Before you get too far into this column, I feel I need to issue a warning that I’m going to say something political and it’s going to get most people fairly heated. Ready?

I like roundabouts.

I do.

I know there’s really two camps of people: those who dislike them and those who despise them. They caused quite a stir when Brainerd and Baxter wanted to build some, and years later people are still grumbling about what they see as a public nuisance. Roundabouts get labeled as difficult and slow.

Roundabouts get a bad wrap in my book. I think they are great! They keep things flowing and the driver is in control. You must pay more attention to other drivers, but they are amazing tools that help drivers navigate easily once they are understood.

At a normal intersection with a traffic signal, you are stuck. You are stuck until the light turns green. You are told “stop," “go," “go faster” (I know, a yellow light doesn’t really mean “go faster”). There are “turn only” lanes, “go straight only" lanes, “left turn on green," “yield on green” and so on.

The point is there’s not a lot of interpretation. The driver is told what to do and there’s no flexibility.

Life needs flexibility. People need flexibility. Life is not as easy as “stop” and “go," “up” and “down," “left” and “right." There’s more nuance to it. A red light means stop, unless you’re turning right. A green light mean go, but sometime you yield. You can go left by turning right three times.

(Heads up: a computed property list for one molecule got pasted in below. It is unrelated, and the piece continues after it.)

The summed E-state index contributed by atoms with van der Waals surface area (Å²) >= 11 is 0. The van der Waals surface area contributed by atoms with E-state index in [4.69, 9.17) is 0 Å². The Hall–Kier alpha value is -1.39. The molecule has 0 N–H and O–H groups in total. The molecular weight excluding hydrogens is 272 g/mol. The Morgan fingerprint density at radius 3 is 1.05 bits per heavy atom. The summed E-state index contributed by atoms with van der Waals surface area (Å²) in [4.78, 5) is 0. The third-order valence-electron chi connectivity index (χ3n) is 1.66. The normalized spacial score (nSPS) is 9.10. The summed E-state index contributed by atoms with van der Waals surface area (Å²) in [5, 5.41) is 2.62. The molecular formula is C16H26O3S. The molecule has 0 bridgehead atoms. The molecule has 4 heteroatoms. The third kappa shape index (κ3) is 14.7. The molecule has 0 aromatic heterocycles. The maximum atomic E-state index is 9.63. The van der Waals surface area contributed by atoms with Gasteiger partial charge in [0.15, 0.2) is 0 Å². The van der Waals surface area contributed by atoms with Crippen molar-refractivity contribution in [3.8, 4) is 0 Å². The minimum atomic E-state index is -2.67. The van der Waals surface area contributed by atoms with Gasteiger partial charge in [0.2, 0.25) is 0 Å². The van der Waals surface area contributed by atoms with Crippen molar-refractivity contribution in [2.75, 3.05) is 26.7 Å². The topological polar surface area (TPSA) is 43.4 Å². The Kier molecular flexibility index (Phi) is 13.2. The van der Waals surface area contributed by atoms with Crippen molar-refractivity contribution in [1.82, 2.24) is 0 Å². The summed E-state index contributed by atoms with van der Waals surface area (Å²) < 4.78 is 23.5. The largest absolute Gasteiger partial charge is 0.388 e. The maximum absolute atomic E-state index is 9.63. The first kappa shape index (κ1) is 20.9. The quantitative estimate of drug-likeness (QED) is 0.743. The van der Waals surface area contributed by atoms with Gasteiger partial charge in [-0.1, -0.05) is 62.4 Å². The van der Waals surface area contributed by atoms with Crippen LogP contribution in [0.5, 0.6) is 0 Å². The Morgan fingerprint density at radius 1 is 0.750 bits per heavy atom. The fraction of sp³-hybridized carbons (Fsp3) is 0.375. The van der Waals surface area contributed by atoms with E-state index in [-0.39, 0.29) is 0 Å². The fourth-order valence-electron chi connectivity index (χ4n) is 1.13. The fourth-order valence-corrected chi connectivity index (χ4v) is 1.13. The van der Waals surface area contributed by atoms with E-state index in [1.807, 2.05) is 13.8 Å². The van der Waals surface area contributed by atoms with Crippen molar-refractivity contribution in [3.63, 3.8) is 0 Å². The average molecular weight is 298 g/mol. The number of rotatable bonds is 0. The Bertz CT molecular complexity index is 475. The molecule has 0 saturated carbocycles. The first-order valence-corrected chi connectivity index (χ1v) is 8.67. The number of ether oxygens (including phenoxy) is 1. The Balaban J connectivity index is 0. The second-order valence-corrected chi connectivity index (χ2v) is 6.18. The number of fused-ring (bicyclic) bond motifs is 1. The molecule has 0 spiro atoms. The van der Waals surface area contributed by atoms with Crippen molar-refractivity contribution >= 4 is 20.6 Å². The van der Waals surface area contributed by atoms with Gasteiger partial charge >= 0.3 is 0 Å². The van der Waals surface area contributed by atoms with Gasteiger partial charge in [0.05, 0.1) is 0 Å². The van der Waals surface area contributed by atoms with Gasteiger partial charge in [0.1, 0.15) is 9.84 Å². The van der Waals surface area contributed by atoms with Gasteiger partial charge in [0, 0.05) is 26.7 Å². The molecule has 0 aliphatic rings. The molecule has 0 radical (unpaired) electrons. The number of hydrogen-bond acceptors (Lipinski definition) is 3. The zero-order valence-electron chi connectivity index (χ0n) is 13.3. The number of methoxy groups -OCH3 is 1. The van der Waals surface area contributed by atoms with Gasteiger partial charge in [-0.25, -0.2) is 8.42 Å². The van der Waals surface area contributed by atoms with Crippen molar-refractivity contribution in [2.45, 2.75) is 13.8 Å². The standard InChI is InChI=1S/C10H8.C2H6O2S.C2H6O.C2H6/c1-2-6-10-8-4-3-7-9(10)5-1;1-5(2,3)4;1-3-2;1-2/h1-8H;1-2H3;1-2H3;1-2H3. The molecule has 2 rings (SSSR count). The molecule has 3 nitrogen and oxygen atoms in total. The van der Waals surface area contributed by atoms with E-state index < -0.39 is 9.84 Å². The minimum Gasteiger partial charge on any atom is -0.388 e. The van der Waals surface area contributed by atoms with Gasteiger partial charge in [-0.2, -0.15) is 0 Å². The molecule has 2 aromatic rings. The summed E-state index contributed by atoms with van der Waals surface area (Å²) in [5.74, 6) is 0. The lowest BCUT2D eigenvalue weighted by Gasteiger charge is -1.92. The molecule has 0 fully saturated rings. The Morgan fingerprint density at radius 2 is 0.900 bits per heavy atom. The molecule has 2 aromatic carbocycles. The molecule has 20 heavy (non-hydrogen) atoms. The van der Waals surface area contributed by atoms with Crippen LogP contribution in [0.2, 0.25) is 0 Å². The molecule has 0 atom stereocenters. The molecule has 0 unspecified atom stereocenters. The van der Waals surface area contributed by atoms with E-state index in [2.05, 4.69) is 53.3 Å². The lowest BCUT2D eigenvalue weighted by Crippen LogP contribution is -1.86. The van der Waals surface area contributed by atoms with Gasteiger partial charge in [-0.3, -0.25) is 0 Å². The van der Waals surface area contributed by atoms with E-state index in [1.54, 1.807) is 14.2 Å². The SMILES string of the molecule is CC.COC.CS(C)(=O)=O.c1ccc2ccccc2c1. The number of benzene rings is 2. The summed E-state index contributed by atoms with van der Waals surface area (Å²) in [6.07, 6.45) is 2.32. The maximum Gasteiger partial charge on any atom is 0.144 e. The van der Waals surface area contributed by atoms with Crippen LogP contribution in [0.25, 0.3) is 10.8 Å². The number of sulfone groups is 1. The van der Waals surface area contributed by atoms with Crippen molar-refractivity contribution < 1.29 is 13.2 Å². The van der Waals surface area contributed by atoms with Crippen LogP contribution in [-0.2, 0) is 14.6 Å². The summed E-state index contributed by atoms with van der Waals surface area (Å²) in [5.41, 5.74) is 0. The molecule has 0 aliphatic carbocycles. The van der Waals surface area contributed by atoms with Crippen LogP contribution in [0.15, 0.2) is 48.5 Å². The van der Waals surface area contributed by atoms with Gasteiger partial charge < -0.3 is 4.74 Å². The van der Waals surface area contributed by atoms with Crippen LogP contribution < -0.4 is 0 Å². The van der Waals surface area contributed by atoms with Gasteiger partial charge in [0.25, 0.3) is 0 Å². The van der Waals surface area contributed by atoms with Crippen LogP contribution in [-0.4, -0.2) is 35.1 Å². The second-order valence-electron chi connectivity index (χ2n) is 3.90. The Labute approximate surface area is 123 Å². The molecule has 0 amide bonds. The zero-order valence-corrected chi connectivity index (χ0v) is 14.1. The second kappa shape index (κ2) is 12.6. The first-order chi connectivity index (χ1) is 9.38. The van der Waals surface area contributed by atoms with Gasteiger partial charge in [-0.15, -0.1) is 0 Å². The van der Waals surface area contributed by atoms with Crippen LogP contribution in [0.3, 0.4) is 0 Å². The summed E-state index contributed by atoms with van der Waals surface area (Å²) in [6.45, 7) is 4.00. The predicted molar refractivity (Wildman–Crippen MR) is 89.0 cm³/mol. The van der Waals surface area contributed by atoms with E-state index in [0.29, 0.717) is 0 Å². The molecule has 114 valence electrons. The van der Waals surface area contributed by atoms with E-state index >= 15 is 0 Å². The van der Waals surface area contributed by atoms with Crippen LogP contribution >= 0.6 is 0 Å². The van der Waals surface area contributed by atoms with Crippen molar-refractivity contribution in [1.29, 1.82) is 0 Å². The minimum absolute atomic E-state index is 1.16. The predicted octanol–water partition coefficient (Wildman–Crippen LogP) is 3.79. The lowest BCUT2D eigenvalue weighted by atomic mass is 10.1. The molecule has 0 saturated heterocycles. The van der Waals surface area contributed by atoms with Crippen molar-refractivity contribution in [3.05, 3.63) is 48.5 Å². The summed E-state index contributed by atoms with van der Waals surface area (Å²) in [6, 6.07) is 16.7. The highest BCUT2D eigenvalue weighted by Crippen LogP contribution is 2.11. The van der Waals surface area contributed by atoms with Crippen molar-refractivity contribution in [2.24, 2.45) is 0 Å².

We made those rules because life demands flexibility and nuance, which is why I like roundabouts, but it’s not the only reason. I also like them because I think they are illustrative of a life of faith as taught by the Bible. Who knew that the Bible could be found in roundabouts?

Many people see the Bible as a book of rules. A book of “Dos and Don’ts." A list of what a person can and cannot do. How people should behave, how they should not behave, how to include those who think like you, how to exclude those who don’t.

It has some of that. Some. But, the Bible doesn’t have as much of that as most people think; it’s just been the focus for too long.

The Bible is less about “who’s in” and “who’s out” and more about personal conviction; how we see ourselves (as individuals and communities) when we look in the mirror the scripture provides.

There are exceptions to this and there are places in the Bible when instruction is cut and dry. To me, they are the exception and not the rule. For me, there’s more “roundabout” then “traffic light” to the Bible.

In other words, the words of the Bible are there to help us navigate life not with a set of “dos and don’ts," but with guidance for each and every situation and all the nuances of life. A life that is filled with nuance and struggle, joy and heartache, highs and lows.

This does not limit or deny the Word of God. Instead it allows us to see God in the nuances of life because we aren’t given answers to some of the big struggles of our time, but we are given guidance on how our daily lives and our faith can interact.

We don’t get Biblical instruction on how to deal with gun violence, Alzheimer’s disease, how to live with technology, or many other issues in the modern world. When we’re confronted with those issues, we can get stopped in our tracks, look for answers in the Bible, so we can say “God is on our side."

Instead what we get is how to navigate the intersections of life and faith. Where something could stop us in our tracks as we look to the Bible for a set of rules, we can instead navigate the intersection with an understanding that the Bible is more of a roundabout, allowing us to make transitions, change directions or keep going all without having to stop and check for a list of rules.

It also allows us to give freedom to others; freedom for them to navigate the intersection, at the same time, and come up with a different direction.

Who knew that roundabouts and faith go together? I bet you’ll look at roundabouts differently the next time you see one, and hopefully you’ll see faith and life a little differently too.